Yesterday we passed Abbot Point. The long pier, that allows ships to collect coal, extends 1.5 miles off shore. Abbot Point is a large coal port that contributes significantly to the huge amount off coal getting shipped out off Australia each year. However, one pier is clearly not enough. Why have only one, when you could have two? Or three? So that’s what they’re doing. They’re going to dredge off Abbot Point so that the water will be deep enough for two more piers. The dredge spoil will be dumped on or near coastal coral reefs or sea grass beds. However they’re not really taking into account the fact that dredge spoil spreads. It doesn’t just sink immediately; it spreads and can smother and kill many marine habitats. Also, areas like the sea grass beds are a large source of food for animals like dugongs and turtles.
|Gladstone is also undergoing a building boom|
Now, for my opinion. I think that the people who are justifying all this as okay, are either seriously misinformed, crazy, or just don’t care. I’ve spent more than half my life at sea, watching hundreds of animals play near our boat. When we first arrived, we didn’t snorkel on any reefs. And then we were in Brisbane for two and a half years and none of us really wanted to swim in the Brisbane River. But now we’ve snorkeled on a few reefs in Australia and I know that the level of sea life we’re seeing isn’t healthy. Because I’ve snorkeled on lots of reefs outside of Australia and while I don’t have data and notes, I think I can tell a little bit about whether reefs are healthy. We have seen no sharks. No large fish. None of the signs of a healthy, well balanced reef. And it makes me want to cry.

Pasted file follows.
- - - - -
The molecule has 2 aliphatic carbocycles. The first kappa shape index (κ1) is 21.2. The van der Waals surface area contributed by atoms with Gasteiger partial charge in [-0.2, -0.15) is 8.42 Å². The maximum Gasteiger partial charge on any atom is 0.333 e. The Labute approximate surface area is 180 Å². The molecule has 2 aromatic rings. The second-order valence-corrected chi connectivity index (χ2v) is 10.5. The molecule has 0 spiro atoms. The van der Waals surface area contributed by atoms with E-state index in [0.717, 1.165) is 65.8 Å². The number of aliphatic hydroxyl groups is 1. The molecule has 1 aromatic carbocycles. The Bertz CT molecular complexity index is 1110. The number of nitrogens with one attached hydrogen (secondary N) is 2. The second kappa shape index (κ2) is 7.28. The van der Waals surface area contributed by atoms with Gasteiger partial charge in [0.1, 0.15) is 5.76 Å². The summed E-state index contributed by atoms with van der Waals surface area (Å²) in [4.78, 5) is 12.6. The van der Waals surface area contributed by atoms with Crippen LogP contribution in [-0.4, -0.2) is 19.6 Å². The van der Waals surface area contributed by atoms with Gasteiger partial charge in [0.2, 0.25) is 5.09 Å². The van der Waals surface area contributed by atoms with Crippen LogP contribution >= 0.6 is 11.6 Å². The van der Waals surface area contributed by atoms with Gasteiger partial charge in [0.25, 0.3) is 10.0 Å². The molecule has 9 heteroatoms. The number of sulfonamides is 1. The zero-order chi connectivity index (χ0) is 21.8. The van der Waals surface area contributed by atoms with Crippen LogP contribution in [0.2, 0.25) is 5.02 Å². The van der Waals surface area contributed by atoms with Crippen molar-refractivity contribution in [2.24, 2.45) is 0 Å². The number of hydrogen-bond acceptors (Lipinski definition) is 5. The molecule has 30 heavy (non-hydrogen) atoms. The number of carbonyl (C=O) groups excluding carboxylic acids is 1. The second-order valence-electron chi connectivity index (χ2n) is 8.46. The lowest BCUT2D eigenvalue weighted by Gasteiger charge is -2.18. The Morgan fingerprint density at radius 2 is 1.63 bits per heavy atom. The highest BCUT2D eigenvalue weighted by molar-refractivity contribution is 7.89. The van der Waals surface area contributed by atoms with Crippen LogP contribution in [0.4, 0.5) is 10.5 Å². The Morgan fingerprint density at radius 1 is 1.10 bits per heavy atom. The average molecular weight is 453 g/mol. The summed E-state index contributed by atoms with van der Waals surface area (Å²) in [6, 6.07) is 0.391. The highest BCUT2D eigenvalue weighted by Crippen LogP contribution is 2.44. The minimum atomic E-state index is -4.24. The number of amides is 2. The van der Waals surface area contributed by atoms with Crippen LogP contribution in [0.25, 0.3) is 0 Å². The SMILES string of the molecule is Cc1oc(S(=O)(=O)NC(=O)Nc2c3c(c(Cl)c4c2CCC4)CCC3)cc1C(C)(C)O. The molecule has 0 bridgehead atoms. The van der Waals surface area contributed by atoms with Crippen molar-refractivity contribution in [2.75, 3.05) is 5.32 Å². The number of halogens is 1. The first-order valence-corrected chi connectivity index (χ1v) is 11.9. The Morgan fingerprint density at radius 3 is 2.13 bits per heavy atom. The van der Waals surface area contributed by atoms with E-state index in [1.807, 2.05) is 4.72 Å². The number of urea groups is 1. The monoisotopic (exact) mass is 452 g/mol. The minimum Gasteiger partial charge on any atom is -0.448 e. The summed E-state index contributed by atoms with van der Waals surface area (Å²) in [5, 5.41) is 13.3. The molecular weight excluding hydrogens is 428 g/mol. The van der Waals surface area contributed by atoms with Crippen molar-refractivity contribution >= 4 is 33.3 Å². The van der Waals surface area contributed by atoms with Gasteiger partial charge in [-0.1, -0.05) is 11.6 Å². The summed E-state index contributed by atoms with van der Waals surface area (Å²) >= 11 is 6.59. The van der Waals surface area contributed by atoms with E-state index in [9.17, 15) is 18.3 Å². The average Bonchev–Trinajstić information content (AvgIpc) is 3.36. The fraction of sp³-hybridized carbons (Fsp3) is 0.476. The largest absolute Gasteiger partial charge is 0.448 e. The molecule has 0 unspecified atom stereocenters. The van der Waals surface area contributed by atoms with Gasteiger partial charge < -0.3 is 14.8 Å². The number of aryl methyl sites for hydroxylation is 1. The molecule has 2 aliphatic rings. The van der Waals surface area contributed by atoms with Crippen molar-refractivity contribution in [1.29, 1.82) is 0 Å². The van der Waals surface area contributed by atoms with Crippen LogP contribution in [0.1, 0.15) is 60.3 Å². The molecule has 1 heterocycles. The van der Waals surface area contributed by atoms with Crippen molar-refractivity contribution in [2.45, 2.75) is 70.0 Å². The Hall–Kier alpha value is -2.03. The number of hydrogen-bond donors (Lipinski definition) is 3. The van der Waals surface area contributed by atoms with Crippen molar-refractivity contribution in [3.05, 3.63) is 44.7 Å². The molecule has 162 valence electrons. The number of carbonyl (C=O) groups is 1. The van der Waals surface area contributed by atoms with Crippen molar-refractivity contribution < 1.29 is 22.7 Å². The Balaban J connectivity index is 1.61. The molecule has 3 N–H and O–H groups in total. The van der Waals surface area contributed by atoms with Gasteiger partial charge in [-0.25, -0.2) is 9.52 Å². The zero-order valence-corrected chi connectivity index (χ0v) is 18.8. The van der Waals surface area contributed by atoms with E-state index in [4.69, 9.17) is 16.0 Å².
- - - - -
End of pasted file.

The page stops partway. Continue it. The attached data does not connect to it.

We’re seeing a reasonable amount of turtles and whales when at sea and in anchorages, but no signs of life on the reefs. We’re heading more into the Great Barrier Reef area, so I’m hoping that there’s life. The largest coral reef in the world is starting to die. And unless we do something, we’re going to see it end.